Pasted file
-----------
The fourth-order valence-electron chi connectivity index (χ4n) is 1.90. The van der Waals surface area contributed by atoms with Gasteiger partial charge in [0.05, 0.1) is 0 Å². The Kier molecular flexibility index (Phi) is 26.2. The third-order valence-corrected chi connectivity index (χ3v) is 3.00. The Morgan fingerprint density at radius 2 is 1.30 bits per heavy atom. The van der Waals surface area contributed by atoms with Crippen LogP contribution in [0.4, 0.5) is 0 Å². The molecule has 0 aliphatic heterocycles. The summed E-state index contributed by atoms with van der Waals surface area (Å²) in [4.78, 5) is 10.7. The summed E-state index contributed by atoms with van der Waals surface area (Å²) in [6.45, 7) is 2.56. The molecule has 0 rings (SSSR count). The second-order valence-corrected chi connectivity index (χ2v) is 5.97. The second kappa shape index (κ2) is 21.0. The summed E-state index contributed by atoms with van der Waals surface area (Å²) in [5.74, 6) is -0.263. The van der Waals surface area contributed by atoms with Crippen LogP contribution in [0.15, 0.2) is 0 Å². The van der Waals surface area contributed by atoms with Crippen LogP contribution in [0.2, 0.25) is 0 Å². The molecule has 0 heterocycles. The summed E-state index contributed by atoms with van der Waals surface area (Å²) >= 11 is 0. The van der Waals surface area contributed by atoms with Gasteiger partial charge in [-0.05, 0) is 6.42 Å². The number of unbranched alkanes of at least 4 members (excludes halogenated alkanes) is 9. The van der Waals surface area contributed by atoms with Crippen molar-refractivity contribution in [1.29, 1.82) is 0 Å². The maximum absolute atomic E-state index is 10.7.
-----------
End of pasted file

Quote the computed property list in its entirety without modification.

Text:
The fourth-order valence-electron chi connectivity index (χ4n) is 1.90. The van der Waals surface area contributed by atoms with Gasteiger partial charge in [0.05, 0.1) is 0 Å². The Kier molecular flexibility index (Phi) is 26.2. The third-order valence-corrected chi connectivity index (χ3v) is 3.00. The Morgan fingerprint density at radius 2 is 1.30 bits per heavy atom. The van der Waals surface area contributed by atoms with Crippen LogP contribution in [0.4, 0.5) is 0 Å². The molecule has 0 aliphatic heterocycles. The summed E-state index contributed by atoms with van der Waals surface area (Å²) in [4.78, 5) is 10.7. The summed E-state index contributed by atoms with van der Waals surface area (Å²) in [6.45, 7) is 2.56. The molecule has 0 rings (SSSR count). The second-order valence-corrected chi connectivity index (χ2v) is 5.97. The second kappa shape index (κ2) is 21.0. The summed E-state index contributed by atoms with van der Waals surface area (Å²) in [5.74, 6) is -0.263. The van der Waals surface area contributed by atoms with Crippen LogP contribution in [0.15, 0.2) is 0 Å². The van der Waals surface area contributed by atoms with Crippen LogP contribution in [0.2, 0.25) is 0 Å². The molecule has 0 heterocycles. The summed E-state index contributed by atoms with van der Waals surface area (Å²) >= 11 is 0. The van der Waals surface area contributed by atoms with Gasteiger partial charge in [-0.05, 0) is 6.42 Å². The number of unbranched alkanes of at least 4 members (excludes halogenated alkanes) is 9. The van der Waals surface area contributed by atoms with Crippen molar-refractivity contribution in [1.29, 1.82) is 0 Å². The maximum absolute atomic E-state index is 10.7.